Tuesday, 5 April 2016

Ireland's Defunct Energy Plans - Rising Greenhouse Emissions and Energy Prices

Government is organized opinion.
The politician's promises of yesterday are the taxes of today.
                                                           - William McKenzie King 

According to the European Commission, Ireland is one of just eight EU countries to have increased it's greenhouse gas emissions between 1990 and 2012 :

This is despite the fact that we have replaced most of our oil power stations with gas and installed 1,4oo wind turbines.  There is a small reduction since 2009 but this is obviously more to do with the recession than renewable energy. 

The Environmental Protection Agency (EPA) are now getting worried :

  • • Ireland is unlikely to meet 2020 EU greenhouse gas emission targets for sectors including  agriculture, transport, residential, commercial, non-energy intensive industry and waste;

  • • Ireland’s emission reduction target is 20% below 2005 levels by 2020: EPA projections indicate that emissions will be 6 - 11% below 2005 levels by 2020;

  • • Agriculture and transport are projected to account for over three-quarters of Ireland’s non-Emissions Trading Scheme emissions in 2020:  agriculture (47%), transport (29%);

  • • Current and planned policies and measures are not sufficient to meet the 2020 targets.

Of course, if you prepare to fail, you fail to prepare. There are proper assessments which need to be undertaken before one could even contemplate taking on such a challenge. For example, the progressively lower capacity credit of wind energy means it can only have negligible impact on GHG emissions. 

But it gets worse. The government are now introducing a Renewable Heat Incentive to try to meet its 12% target for Renewable Heating but have failed to include households. They have cited cost as the reason. This is one of the initiatives that might actually have worked. But what they have in fact done is pushed up the cost of electricity for very small reductions in GHG emissions. Ireland now has the highest base cost of electricity in Europe (Eurostat) :

But we were told that all this wind energy would reduce the wholesale price. This is not happening either. So we have locked ourselves into expensive and ineffective policies for decades preventing money being spent on policies that could have worked.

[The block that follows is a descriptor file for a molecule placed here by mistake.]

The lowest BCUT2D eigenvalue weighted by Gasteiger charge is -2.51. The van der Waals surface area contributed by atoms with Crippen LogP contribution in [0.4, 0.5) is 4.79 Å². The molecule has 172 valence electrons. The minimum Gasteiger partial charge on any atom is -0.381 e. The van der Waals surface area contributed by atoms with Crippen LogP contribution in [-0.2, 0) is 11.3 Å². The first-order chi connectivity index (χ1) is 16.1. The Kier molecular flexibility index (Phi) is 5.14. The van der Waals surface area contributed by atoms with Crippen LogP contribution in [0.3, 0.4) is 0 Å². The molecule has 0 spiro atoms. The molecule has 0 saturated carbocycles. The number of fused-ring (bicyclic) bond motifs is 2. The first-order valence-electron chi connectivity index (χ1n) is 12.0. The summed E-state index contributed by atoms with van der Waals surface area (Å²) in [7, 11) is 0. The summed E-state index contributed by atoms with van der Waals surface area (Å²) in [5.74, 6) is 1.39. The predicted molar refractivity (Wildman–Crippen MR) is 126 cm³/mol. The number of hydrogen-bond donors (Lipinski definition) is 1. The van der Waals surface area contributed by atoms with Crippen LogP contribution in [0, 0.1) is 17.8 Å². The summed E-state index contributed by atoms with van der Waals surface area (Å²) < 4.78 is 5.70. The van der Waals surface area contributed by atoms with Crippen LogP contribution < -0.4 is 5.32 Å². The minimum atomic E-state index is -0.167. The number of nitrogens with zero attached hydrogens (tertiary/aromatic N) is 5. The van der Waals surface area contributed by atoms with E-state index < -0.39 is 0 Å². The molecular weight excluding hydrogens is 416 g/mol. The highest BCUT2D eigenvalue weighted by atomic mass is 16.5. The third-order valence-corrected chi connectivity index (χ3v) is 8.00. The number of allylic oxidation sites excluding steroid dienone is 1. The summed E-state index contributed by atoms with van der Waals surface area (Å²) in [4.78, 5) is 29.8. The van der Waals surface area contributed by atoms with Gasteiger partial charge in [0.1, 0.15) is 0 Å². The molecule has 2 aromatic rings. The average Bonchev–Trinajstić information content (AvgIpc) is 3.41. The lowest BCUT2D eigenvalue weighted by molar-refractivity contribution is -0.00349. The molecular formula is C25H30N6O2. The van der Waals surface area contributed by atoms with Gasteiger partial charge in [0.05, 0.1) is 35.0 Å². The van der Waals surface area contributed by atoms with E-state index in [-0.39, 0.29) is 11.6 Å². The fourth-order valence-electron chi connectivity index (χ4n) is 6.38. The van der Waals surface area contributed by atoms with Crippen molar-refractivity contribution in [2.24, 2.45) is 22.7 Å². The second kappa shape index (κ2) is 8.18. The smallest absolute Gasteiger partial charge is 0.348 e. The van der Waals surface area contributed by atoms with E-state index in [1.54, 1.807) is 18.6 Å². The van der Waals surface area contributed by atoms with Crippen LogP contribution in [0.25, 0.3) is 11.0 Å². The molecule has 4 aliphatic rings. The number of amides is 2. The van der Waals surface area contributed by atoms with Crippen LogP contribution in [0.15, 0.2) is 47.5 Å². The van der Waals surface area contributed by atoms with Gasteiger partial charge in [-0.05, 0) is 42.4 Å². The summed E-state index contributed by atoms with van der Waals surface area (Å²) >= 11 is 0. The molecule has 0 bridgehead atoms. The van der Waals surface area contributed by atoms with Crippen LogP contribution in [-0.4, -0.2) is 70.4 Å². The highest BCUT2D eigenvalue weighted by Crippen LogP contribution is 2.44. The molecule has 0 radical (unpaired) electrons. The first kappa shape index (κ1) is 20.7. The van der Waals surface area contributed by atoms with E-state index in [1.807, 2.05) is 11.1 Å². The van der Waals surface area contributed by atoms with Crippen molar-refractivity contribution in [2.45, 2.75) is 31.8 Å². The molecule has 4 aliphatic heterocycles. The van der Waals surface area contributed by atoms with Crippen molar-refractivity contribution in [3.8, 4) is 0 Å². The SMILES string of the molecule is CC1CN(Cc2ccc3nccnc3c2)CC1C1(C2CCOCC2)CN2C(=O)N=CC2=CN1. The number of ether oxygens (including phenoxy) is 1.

1. It does not seem to be possible to provide a link on this blog, however readers are invited to search under "Chinese Government Stops building wind farms because most of the energy is wasted". You will see that the Chinese are coming round to my way of thinking. Wind farms do not work and cannot be make to work for mains electricity. They are simply expensive passengers on the grid system

  2. Wind Turbines loose up to 50% of their capacity factor every 6 years. Wind turbines commissioned too close to one another loose 35% of their capacity due to wind wake. Too close being less than 1.5 kilometer apart for these larger wind turbines. So the capacity installed is irrelevant. It is the usable capacity that is relevant and it declines as wind turbines age. To maintain output near to that of installed capacity an extra half megawatt will have to be installed in years 6 for each megawatt installed in year 1.

  3. http://www.bloomberg.com/news/articles/2015-12-01/german-wind-power-surplus-spurs-cash-for-neighbor-to-switch-off

    If you cannot link that just Google Germany pays to halt Danish wind power to protect own output, It's a Bloomberg report. This whole business of paying to stop producing a produce should have set the alarm bells ringing, but it does not do so.

  4. To get a good understanding of just how serious the German situation and how it proves there is no industrial future for that country, Google "Global Edition Handelsblatt Companies & Markets 24th March 2018, How to kill an industry! https://global.handelsblatt.com/edition/396/ressort/companies-markets/article/how-to-kill-an-industry Germany as the engine room of Europe is finished. Nuclear power is finished there, prices are 2nd highest in the world and industry is fleeing slowly but surely. Meanwhile the rest of the world ignores them (except Ireland).

  5. I think is a world wide issue, most of all countries are struggling to achieve high production of renewable energy. Good luck to everyone of us. Thank you for sharing this information.

  6. The whole world not just Ireland, are trying to achieving something great and this problem is pandemic.